Frequently Asked Questions

How do I register / log in?

Help I’ve forgotten my password, what do I do?

What is this site about and what can I do on it?

Will all my questions get answered?

Why has no one answered my question?

I got an email saying my question was a duplicate, what does that mean?

Why have I been kicked out of the chat?

I’m having problems with the website and getting into the chat. What should I do?

Why are the scientists in the Gallery in that order?

Have you got a video that explains this more easily?

How can I stop people from bothering me when I’m trying to take part in I’m a Scientist?

I’m a student, can I win anything?

Why are you asking me to give feedback?

When are the evictions and how many times can I vote?

What’s all this about €500 prize money?
There are also more detailed answers to questions asked specifically by teachers and scientists.

How do I register / log in?

You can only register if your school is taking part in the event. If so, your teacher will tell you the link you need to go to to register. You need to pick your own username and password – write them down so you don’t forget them because you can’t log in without them.

If your school is not taking part, go and nag your teacher to sign up for the next event! But don’t give your teacher too much of a hard time – spaces are limited, maybe they did try to get you in. Get them to apply for the next one. If you are a teacher you may want to talk to your Head of Department. You can register your interest in the next event on the teacher sign up page.

If you have already registered you can just log in at using the username and password you picked when you registered. If you have forgotten your password then click on the ‘forgotten password’ link.

Scientists do not need to register at all as we’ve already done that for you. Just enter your username (usually ‘firstnamelastname’ all in lower case please) and the access code we sent you as your password.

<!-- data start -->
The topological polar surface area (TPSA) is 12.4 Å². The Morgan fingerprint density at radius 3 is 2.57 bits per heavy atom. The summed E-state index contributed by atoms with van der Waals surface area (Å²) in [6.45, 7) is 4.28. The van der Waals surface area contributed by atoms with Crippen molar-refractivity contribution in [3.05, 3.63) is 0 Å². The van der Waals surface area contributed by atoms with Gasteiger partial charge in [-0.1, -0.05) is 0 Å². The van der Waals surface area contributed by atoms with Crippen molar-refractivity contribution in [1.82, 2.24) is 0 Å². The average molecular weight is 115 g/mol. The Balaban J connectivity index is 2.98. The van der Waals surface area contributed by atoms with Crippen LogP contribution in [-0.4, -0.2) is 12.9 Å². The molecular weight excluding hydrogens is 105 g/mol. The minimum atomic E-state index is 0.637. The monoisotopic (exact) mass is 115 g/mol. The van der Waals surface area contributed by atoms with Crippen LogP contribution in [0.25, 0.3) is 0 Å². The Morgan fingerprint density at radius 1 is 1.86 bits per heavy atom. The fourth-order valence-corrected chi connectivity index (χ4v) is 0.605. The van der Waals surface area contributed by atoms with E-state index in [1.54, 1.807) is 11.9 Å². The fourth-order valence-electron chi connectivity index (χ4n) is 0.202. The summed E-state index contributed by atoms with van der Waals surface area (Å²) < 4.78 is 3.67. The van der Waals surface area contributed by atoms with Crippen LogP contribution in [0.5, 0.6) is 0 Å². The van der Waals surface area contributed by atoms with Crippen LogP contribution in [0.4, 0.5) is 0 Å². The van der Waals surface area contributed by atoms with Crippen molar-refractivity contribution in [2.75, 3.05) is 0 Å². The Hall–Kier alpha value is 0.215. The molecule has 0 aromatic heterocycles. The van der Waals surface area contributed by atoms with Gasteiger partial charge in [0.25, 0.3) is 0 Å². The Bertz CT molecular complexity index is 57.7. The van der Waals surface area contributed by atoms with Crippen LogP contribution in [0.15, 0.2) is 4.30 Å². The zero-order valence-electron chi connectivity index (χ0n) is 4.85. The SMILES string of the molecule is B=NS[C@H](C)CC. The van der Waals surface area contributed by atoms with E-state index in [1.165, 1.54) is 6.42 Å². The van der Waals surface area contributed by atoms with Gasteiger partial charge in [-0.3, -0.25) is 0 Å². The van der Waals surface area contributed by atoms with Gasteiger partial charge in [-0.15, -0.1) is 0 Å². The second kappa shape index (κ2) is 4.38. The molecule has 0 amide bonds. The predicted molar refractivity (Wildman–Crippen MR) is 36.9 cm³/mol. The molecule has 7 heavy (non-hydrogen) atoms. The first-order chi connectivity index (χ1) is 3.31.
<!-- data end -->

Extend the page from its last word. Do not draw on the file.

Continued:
I’ve forgotten my password, what do I do?

Don’t worry, there’s various things to try:-

1. We emailed a copy of your username and password when you registered. If you can, go back and check that email.

2. If you’ve deleted that email, or you can’t check it at the moment, then click on the forgotten password link and we can email it to you again.

3. If that doesn’t work (for example, if you didn’t give us an email address) then your teacher can email us at telling us your name and username. We’ll then email your teacher a new password for you.

What is this site about and what can I do on it?

I’m a Scientist, Get me out of Here! is an online event where students get to meet and interact with real scientists. It’s an X Factor-style competition between the scientists, where students are the judges.

Students submit questions which the scientists will try to answer by the next day. Students then have live online facebook-style chats with the scientists, where they ask questions, learn more about the scientists, and let scientists know their opinions. It takes place online over a two week period. The students then vote to decide which scientist gets €500 to spend on science communication.

You can only talk on the site if you are one of the students, teachers or scientists who are taking part. And you can only vote if you are one of the students, but anyone can look around and read what is being said. Go on, have a look. From the main log in page, just pick a zone and browse around!

During the event young people use web technology they feel comfortable with, to ‘meet’ scientists. They ask questions and have live chats with scientists, and then vote for their favourite. The winning scientist will receive €500, to be used to communicate their work.

I’m a Scientist brings people together, gives young people a voice and teaches them about science and scientists in a fun, memorable and engaging way.

I’m a Scientist, Get me out of Here! is produced by Gallomanor, specialists in helping organisations engage their communities.

Students can:

  • ‘Meet’ the scientists
  • ASK them questions
  • Let scientists know their opinions
  • Find out what real scientists are like and what they do all day
  • Engage in live discussion about real-life science